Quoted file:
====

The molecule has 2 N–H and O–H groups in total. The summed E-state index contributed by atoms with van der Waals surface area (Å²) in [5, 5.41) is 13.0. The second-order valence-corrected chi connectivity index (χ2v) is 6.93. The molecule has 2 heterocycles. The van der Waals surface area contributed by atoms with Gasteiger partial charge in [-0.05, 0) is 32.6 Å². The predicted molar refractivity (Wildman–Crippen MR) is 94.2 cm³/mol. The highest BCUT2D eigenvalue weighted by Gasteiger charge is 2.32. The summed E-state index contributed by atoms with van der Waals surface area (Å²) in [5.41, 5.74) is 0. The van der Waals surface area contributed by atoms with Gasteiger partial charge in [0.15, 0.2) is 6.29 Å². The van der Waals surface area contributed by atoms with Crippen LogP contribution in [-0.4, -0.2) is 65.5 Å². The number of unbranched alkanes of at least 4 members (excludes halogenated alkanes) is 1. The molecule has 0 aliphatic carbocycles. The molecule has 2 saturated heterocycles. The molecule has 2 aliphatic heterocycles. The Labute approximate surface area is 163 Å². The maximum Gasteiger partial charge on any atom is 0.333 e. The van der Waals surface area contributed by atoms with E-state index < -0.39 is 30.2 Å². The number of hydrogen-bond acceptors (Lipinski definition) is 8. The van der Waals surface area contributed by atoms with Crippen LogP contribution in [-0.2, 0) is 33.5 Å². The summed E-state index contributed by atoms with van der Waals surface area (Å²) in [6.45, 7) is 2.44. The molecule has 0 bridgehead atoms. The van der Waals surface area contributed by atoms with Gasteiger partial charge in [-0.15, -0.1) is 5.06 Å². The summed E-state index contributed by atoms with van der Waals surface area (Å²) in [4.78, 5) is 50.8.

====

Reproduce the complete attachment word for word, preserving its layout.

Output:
The molecule has 2 N–H and O–H groups in total. The summed E-state index contributed by atoms with van der Waals surface area (Å²) in [5, 5.41) is 13.0. The second-order valence-corrected chi connectivity index (χ2v) is 6.93. The molecule has 2 heterocycles. The van der Waals surface area contributed by atoms with Gasteiger partial charge in [-0.05, 0) is 32.6 Å². The predicted molar refractivity (Wildman–Crippen MR) is 94.2 cm³/mol. The highest BCUT2D eigenvalue weighted by Gasteiger charge is 2.32. The summed E-state index contributed by atoms with van der Waals surface area (Å²) in [5.41, 5.74) is 0. The van der Waals surface area contributed by atoms with Gasteiger partial charge in [0.15, 0.2) is 6.29 Å². The van der Waals surface area contributed by atoms with Crippen LogP contribution in [-0.4, -0.2) is 65.5 Å². The number of unbranched alkanes of at least 4 members (excludes halogenated alkanes) is 1. The molecule has 0 aliphatic carbocycles. The molecule has 2 saturated heterocycles. The molecule has 2 aliphatic heterocycles. The Labute approximate surface area is 163 Å². The maximum Gasteiger partial charge on any atom is 0.333 e. The van der Waals surface area contributed by atoms with E-state index < -0.39 is 30.2 Å². The number of hydrogen-bond acceptors (Lipinski definition) is 8. The van der Waals surface area contributed by atoms with Crippen LogP contribution in [-0.2, 0) is 33.5 Å². The summed E-state index contributed by atoms with van der Waals surface area (Å²) in [6.45, 7) is 2.44. The molecule has 0 bridgehead atoms. The van der Waals surface area contributed by atoms with Gasteiger partial charge in [-0.15, -0.1) is 5.06 Å². The summed E-state index contributed by atoms with van der Waals surface area (Å²) in [4.78, 5) is 50.8.